“I really did feel completely abandoned at that point in my life,” she told Prime Time Live. “And I’m sure that has influenced every decision that I’ve made and sort of left me with a feeling, a hunger, a longing, a feeling of emptiness. You sort of grow up being afraid to love things because they’re going to leave you.”
Not that she turned into some kind of moody recluse. Moira Messana, who as a child lived two doors down from Madonna and played with her daily remembers, “We’d put on plays in the backyard. We’d make things up, and we’d fight over who would get to be the star.”
Messana, now a mother of four and an artist in Pinehurst, North Carolina, named her own daughter Madonna after her childhood friend. She remembers Madonna then as “a sweet, beautiful little girl… she had long, real dark brown hair with a curl to it. And a beauty mark on her face. I remember her saying she was going to have it removed.”
Messana, who baked and sold those kids’ cakes with Madonna, also recalled early signs that her friend was a gifted performer. “I remember going to a dance with her and she cleared the floor with her dancing… everyone was off to the side and watching… She was flipping around and doing splits. She was probably 12 or 13 at the time.”
In 1966, Madonna’s father married the family’s live-in housekeeper, Joan Gustafson, and the couple had two more children. Madonna reportedly had a hard time adjusting to her new stepmother, but still managed all A’s at her Catholic school. In high school, she was a cheerleader and involved in theater (her graduation yearbook photo shows a smiling teenager with bouffant dark hair, heavy dark eyebrows, and a single activity listing: Thespian Society). But after years of classical ballet training, her real interest was dance, and she entered the University of Michigan on a dance scholarship.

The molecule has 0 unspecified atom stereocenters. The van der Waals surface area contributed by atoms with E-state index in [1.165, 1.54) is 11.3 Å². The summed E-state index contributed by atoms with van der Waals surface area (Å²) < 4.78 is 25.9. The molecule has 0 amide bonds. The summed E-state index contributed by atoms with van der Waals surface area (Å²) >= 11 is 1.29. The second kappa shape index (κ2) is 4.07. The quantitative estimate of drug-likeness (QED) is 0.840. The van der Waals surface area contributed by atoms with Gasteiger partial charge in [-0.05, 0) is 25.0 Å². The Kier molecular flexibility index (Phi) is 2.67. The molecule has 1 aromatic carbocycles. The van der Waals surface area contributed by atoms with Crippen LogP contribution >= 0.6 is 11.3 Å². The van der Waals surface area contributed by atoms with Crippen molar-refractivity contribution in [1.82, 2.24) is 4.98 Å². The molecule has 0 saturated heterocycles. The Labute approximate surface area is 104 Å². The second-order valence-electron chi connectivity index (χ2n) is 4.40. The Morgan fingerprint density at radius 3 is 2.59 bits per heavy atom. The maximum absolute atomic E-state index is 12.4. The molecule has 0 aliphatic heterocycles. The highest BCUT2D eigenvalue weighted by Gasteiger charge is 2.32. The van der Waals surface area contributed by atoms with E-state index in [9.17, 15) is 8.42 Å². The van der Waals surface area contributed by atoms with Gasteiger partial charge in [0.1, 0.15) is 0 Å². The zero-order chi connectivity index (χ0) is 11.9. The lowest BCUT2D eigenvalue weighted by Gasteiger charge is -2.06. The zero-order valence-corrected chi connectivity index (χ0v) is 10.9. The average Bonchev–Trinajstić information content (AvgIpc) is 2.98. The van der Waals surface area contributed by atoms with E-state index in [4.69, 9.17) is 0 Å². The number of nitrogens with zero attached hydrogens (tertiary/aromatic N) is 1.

Madonna lasted three semesters at Ann Arbor, where, her roommate Whitley Setrakian remembered, “She had a way of owning the room when she came in, and I’d never really met anyone quite like her.” So poor she lived on butterscotch candies and taught her roommate how to shoplift, Madonna still managed to get good grades — but decided what she really wanted was a career in New York.
It was her first plane ride, her first cab ride (once she arrived), and she didn’t know a soul in the city. Small matter. If there was one thing Madonna could do, it was network. Through Norris Burroughs, a boyfriend she met at a party, Madonna was introduced to Dan and Ed Gilroy, who had a band.
The Gilroys gave her a place to stay, taught her to play guitar, and she began singing With them.
But it wasn’t instant success. To support herself, she worked at a donut shop, modeled for nude photographs (which resurfaced years later in Playboy and Penthouse), and generally lived by her wits. After falling out with the Gilroys, she formed her own band and hit the local college club circuit. Kids loved her, but one record executive complained she sounded like Minnie Mousse on helium.
She persevered, eventually signing a contract with Sire Records, distributed by Warner Brothers. Her first albums, called simply Madonna, was released in July 1983 and brought her national recognition. The album spawned music videos and the first national look at Madonna herself, ripped T-shirt, crucifix earrings, and all.